Former executive charged with bribing Atlanta official

March 6, 2019 GMT

ATLANTA (AP) — A former executive with a longtime city of Atlanta vendor accused of paying bribes to the city’s former chief procurement officer to secure contracts for work faces dozens of charges in a federal indictment unsealed Wednesday.

The 51-count indictment against Lohrasb “Jeff” Jafari includes charges of bribery, tax evasion, money laundering and witness tampering. Jafari is the seventh person to be charged in an ongoing federal investigation into corruption at Atlanta City Hall.

Jafari’s attorney Steve Sadow said Jafari is innocent of the charges and intends to vigorously defend himself in court.


“He has always endeavored to conduct business in an honorable and lawful manner,” Sadow said in an email. “The allegations that he has willfully, corruptly or knowingly engaged in misconduct are untrue.”

Jafari, who was arrested Wednesday, entered a not guilty plea later in the afternoon and a magistrate judge agreed that he could be released on a $100,000 signature bond.

Jafari, 68, was the executive vice president of PRAD Group, which has provided architectural, design and engineering services for the city since 1984, the indictment says. PRAD Group referred a request for comment to Sadow.

From at least 2014 through January 2017, Jafari met privately with then-chief procurement officer Adam Smith on multiple occasions to discuss city procurement projects, bids and solicitations, the indictment says. During that time, Jafari paid Smith more than $40,000 in cash “with the intent to influence Smith” in his role as chief procurement officer, the indictment says.

The indictment specifically mentions eight meetings in November 2016, December 2016 and January 2017, during which it says Jafari and Smith met and talked in Atlanta restaurants and then Jafari would generally give Smith $1,000 in cash in the bathroom.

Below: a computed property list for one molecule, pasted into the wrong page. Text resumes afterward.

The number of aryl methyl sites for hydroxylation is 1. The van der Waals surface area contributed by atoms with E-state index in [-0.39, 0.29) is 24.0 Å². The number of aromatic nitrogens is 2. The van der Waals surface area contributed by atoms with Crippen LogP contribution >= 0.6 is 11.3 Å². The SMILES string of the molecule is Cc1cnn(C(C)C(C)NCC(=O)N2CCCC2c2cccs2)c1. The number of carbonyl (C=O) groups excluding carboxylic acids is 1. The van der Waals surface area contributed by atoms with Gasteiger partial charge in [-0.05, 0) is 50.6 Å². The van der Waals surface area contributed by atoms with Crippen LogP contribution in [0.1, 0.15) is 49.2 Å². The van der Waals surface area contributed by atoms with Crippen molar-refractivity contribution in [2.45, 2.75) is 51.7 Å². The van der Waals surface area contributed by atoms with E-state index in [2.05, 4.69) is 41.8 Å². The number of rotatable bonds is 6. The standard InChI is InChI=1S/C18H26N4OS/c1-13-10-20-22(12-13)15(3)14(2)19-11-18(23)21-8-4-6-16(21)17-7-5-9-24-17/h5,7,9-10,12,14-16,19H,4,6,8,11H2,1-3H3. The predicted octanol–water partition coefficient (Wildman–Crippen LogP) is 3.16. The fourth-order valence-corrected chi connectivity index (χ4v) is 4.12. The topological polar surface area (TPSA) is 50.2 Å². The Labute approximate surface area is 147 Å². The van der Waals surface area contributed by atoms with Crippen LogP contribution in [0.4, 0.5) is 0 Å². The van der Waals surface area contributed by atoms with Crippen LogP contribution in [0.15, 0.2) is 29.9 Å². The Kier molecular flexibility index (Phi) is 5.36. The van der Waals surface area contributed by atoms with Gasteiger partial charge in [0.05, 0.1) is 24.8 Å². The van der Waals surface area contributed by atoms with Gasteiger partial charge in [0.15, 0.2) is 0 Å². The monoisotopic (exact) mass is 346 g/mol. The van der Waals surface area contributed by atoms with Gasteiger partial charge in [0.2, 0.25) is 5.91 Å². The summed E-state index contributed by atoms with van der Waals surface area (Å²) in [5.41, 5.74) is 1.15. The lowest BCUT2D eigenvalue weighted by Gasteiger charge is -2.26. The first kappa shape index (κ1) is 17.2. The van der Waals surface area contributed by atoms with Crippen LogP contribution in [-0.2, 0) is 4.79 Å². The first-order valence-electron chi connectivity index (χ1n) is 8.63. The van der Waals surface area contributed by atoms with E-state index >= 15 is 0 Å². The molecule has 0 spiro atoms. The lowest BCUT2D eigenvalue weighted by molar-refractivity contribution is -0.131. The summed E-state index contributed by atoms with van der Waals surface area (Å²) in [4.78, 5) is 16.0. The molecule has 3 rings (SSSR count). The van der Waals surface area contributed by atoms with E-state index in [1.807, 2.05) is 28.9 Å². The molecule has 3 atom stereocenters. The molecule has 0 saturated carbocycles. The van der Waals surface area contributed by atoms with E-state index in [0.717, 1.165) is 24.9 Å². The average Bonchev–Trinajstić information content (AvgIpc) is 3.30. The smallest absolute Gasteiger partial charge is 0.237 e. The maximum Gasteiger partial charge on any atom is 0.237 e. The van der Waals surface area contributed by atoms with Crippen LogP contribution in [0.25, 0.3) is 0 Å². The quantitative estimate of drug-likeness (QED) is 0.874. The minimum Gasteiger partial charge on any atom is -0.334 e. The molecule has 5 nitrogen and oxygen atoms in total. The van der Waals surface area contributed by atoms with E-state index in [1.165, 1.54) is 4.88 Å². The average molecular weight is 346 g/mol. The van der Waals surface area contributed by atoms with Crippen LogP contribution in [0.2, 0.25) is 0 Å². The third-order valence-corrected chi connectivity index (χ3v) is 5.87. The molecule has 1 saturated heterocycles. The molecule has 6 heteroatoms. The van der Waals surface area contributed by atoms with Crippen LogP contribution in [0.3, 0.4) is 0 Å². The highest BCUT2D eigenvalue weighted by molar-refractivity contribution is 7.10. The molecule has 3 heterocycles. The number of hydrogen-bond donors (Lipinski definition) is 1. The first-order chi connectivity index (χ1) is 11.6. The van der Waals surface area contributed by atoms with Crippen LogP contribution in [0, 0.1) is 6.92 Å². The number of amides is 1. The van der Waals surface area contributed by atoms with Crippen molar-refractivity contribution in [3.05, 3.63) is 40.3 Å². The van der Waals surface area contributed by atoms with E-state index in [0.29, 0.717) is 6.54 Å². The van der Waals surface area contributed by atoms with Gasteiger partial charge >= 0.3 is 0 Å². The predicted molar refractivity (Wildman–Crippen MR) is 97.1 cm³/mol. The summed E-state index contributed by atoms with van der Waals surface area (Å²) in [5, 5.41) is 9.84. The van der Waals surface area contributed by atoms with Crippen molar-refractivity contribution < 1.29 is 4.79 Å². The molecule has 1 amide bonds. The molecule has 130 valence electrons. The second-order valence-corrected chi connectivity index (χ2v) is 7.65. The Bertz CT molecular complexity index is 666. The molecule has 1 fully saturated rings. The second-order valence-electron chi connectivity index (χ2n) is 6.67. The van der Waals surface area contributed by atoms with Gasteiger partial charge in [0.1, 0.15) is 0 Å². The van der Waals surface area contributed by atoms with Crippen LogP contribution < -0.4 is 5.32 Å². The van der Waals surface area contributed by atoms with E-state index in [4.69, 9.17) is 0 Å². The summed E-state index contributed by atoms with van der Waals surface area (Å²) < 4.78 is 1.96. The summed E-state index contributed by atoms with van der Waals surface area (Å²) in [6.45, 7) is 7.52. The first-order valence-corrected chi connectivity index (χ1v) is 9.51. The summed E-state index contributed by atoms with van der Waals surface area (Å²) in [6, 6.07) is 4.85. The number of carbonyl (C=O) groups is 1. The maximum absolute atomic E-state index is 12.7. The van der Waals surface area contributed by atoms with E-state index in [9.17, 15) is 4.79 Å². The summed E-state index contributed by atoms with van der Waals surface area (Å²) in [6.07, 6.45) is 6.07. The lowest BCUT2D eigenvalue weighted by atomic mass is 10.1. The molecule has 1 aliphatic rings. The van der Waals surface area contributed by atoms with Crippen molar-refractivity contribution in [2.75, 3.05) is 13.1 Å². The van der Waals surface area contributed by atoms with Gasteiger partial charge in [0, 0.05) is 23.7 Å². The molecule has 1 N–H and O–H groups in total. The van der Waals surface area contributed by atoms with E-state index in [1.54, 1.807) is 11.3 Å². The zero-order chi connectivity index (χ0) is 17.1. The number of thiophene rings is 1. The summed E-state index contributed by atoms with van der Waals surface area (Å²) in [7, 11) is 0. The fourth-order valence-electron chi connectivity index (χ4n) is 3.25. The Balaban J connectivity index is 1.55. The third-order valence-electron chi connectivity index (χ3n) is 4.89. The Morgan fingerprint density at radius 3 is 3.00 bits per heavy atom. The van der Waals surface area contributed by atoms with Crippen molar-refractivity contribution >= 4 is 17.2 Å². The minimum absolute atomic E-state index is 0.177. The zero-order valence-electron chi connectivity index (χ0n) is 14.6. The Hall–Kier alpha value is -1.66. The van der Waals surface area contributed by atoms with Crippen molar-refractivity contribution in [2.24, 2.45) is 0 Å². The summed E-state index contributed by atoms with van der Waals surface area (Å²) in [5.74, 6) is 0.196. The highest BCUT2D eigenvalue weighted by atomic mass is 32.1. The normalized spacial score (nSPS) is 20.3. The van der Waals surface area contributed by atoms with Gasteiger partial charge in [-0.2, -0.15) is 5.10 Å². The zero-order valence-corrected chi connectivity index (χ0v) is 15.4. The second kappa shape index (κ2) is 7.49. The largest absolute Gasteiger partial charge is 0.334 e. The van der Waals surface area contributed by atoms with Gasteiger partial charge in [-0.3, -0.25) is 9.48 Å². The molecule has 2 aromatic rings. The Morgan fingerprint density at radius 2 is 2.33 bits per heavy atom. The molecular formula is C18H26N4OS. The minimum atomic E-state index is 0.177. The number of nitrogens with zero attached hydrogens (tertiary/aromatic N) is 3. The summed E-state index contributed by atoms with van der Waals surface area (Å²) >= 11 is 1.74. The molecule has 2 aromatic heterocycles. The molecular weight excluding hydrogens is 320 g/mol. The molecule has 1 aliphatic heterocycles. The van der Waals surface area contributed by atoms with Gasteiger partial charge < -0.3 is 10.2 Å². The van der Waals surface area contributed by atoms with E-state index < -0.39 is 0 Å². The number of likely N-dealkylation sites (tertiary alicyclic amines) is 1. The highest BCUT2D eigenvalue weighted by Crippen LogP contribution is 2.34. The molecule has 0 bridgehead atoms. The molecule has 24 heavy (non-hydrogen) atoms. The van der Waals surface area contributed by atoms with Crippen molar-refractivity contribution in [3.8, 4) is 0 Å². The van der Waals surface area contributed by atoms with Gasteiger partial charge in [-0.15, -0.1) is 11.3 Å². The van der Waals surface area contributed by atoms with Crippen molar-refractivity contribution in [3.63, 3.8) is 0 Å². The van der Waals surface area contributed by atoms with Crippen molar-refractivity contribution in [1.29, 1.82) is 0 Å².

In exchange, Smith met with Jafari, gave him information and advice about the city’s procurement processes and steered city contracts to his company, the indictment says.

Smith pleaded guilty to a single conspiracy charge in September 2017. He was sentenced in January 2018 to serve two years and three months in prison and was ordered to pay $44,000 in restitution and a $25,000 fine.

Smith recorded conversations he had with others before the FBI approached him and then recorded conversations at the request of the FBI, prosecutors have said. He also met with the FBI multiple times and provided valuable information.

Prosecutors had not publicly revealed the name of the person accused of paying bribes to Smith until Wednesday.

The indictment against Jafari says that once Jafari became aware of the federal investigation in February 2017, he tried to get Smith to lie to law enforcement officers. Jafari told Smith, “you’ve gotta deny the money” and say the payments were “a loan,” the indictment says. Jafari told Smith they needed to coordinate their stories about the payments and “stay on the same page,” the indictment says.

The indictment also says Jafari bribed a DeKalb County official but does not provide details.

Jafari also tried to avoid paying more than $1 million in taxes on taxable income over several years by withdrawing cash from corporate accounts, using corporate funds for personal expenses, transferring corporate money to his wife’s personal account, directing his in-house bookkeeper to not record transactions in a way that would be reported as income and to supply false internal accounting records to his tax return preparer, the indictment says.


Money laundering charges stem from transactions made with funds Jafari received from city work obtained while he was paying bribes to Smith, prosecutors said.

Five people have pleaded guilty and been sentenced to prison as a result of the Atlanta corruption investigation. They include former Mayor Kasim Reed’s deputy chief of staff, the city’s former chief procurement officer, two construction contractors and a man who tried to intimidate one of the construction contractors to keep him from talking to federal investigators.

Former city director of human services and political consultant Mitzi Bickers is accused of soliciting and accepting payments to help steer lucrative city contracts to two construction contractors and their companies. She has pleaded not guilty.